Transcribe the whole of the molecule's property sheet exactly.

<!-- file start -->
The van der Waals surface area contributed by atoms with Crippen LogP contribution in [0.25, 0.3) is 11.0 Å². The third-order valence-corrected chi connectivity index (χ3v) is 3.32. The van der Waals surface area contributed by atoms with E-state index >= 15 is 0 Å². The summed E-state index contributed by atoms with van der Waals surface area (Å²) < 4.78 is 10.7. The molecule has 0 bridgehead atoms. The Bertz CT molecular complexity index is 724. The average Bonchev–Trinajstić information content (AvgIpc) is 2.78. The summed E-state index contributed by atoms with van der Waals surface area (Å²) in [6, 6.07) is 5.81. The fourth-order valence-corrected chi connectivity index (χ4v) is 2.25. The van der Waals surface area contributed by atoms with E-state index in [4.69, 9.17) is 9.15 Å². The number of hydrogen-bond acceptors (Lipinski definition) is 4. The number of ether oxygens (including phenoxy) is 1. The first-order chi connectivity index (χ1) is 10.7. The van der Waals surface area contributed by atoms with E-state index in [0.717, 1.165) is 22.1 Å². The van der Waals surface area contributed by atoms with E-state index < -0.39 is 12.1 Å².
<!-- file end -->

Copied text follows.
The van der Waals surface area contributed by atoms with Crippen LogP contribution in [0.25, 0.3) is 11.0 Å². The third-order valence-corrected chi connectivity index (χ3v) is 3.32. The van der Waals surface area contributed by atoms with E-state index >= 15 is 0 Å². The summed E-state index contributed by atoms with van der Waals surface area (Å²) < 4.78 is 10.7. The molecule has 0 bridgehead atoms. The Bertz CT molecular complexity index is 724. The average Bonchev–Trinajstić information content (AvgIpc) is 2.78. The summed E-state index contributed by atoms with van der Waals surface area (Å²) in [6, 6.07) is 5.81. The fourth-order valence-corrected chi connectivity index (χ4v) is 2.25. The van der Waals surface area contributed by atoms with E-state index in [4.69, 9.17) is 9.15 Å². The number of hydrogen-bond acceptors (Lipinski definition) is 4. The number of ether oxygens (including phenoxy) is 1. The first-order chi connectivity index (χ1) is 10.7. The van der Waals surface area contributed by atoms with E-state index in [0.717, 1.165) is 22.1 Å². The van der Waals surface area contributed by atoms with E-state index < -0.39 is 12.1 Å².